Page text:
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Shortly after self-proclaimed Donetsk governor Pavlo Gubarev was arrested for seizure of administrative buildings on March 6, around 200 of his most dedicated followers gathered near the Security Service of Ukraine building to protest the move.

Police soon arrived at the scene and forced the crowd several blocks away. Some activists were detained and put into a police bus, but protesters stopped several minibuses and two trolleybuses to block the police bus. Some 30 minutes later police released the detainees and the bus was let go.

Protesters chanted "Russia," "Putin," "Gubarev" and  "Freedom."

The protest went on for a couple more hours as part of the crowd came back to the SBU office.

Gubarev's main message as a self-proclaimed governor was: referendum on the territorial status of Donetsk Oblast and non-recognition of Kyiv authorities and the central government's appointed governor, oligarch Serhiy Taruta.

"Now even more people will come to the rally, because if he (Gubarev) is taken to Kyiv then the Right Sector will make a zombie of him," says Oleksiy Matviychuk, a construction worker and protest participant from Donetsk. 

"But they won't let him go unless half of the city comes out, and that's exactly what will happen now. Kyiv will feel bad when miners come to protest and they will soon," he added.

Others say they want justice and same laws for everyone. 

"Double standards are being applied, it is obvious. He is charged with seizure of administration buildings, but that's exactly what people in Kyiv did, why are they free then," says another protester, Viktor Shalgunov. 

"We are here for justice, that's it," he said.

Many say they don't see a leader who could be in charge of Donetsk now. 

"Whatever were Gubarev's motives people followed him, that means he is the only right person to lead us," Matviychuk explained.

Editor’s Note: This content has been produced with support from the project www.mymedia.org.ua, financially supported by the Ministry of Foreign Affairs of Denmark, and implemented by a joint venture between NIRAS and BBC Media Action.The content in this article may not necessarily reflect the views of the Danish government, NIRAS and BBC Action Media.

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Shortly after self-proclaimed Donetsk governor Pavlo Gubarev was arrested for seizure of administrative buildings on March 6, around 200 of his most dedicated followers gathered near the Security Service of Ukraine building to protest the move.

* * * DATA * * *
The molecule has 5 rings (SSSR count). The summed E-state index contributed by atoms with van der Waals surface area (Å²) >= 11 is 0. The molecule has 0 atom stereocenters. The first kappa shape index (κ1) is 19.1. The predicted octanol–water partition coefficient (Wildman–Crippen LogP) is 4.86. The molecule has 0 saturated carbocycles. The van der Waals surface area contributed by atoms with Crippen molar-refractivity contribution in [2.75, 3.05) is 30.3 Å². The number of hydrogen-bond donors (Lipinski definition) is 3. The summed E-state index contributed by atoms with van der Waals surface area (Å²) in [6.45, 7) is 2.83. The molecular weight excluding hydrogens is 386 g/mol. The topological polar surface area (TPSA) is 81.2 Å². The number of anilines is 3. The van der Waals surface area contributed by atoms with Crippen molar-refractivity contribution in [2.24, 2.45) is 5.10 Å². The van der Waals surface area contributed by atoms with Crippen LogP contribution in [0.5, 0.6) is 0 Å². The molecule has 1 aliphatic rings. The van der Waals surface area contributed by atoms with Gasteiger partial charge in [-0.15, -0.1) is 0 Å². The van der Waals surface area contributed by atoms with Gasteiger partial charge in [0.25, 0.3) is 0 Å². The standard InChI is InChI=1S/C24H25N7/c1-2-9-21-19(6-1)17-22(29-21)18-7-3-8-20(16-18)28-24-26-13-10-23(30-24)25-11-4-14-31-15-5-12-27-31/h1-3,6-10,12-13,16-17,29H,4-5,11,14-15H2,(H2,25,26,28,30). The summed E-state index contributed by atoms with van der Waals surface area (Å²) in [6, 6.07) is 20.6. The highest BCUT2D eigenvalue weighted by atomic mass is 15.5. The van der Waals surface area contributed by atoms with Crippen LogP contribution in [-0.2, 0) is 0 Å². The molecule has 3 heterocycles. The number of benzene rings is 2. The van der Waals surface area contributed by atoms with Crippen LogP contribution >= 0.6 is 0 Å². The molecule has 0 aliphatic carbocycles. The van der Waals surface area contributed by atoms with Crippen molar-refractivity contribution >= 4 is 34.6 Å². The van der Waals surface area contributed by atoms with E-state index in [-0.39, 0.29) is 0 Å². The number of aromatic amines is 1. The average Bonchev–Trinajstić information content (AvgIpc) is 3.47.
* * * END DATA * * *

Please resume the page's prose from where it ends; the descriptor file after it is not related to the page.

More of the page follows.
Police soon arrived at the scene and forced the crowd several blocks away. Some activists were detained and put into a police bus, but protesters stopped several minibuses and two trolleybuses to block the police bus. Some 30 minutes later police released the detainees and the bus was let go.

Protesters chanted "Russia," "Putin," "Gubarev" and  "Freedom."

The protest went on for a couple more hours as part of the crowd came back to the SBU office.

Gubarev's main message as a self-proclaimed governor was: referendum on the territorial status of Donetsk Oblast and non-recognition of Kyiv authorities and the central government's appointed governor, oligarch Serhiy Taruta.

"Now even more people will come to the rally, because if he (Gubarev) is taken to Kyiv then the Right Sector will make a zombie of him," says Oleksiy Matviychuk, a construction worker and protest participant from Donetsk. 

"But they won't let him go unless half of the city comes out, and that's exactly what will happen now. Kyiv will feel bad when miners come to protest and they will soon," he added.

Others say they want justice and same laws for everyone. 

"Double standards are being applied, it is obvious. He is charged with seizure of administration buildings, but that's exactly what people in Kyiv did, why are they free then," says another protester, Viktor Shalgunov. 

"We are here for justice, that's it," he said.

Many say they don't see a leader who could be in charge of Donetsk now. 

"Whatever were Gubarev's motives people followed him, that means he is the only right person to lead us," Matviychuk explained.

Editor’s Note: This content has been produced with support from the project www.mymedia.org.ua, financially supported by the Ministry of Foreign Affairs of Denmark, and implemented by a joint venture between NIRAS and BBC Media Action.The content in this article may not necessarily reflect the views of the Danish government, NIRAS and BBC Action Media.

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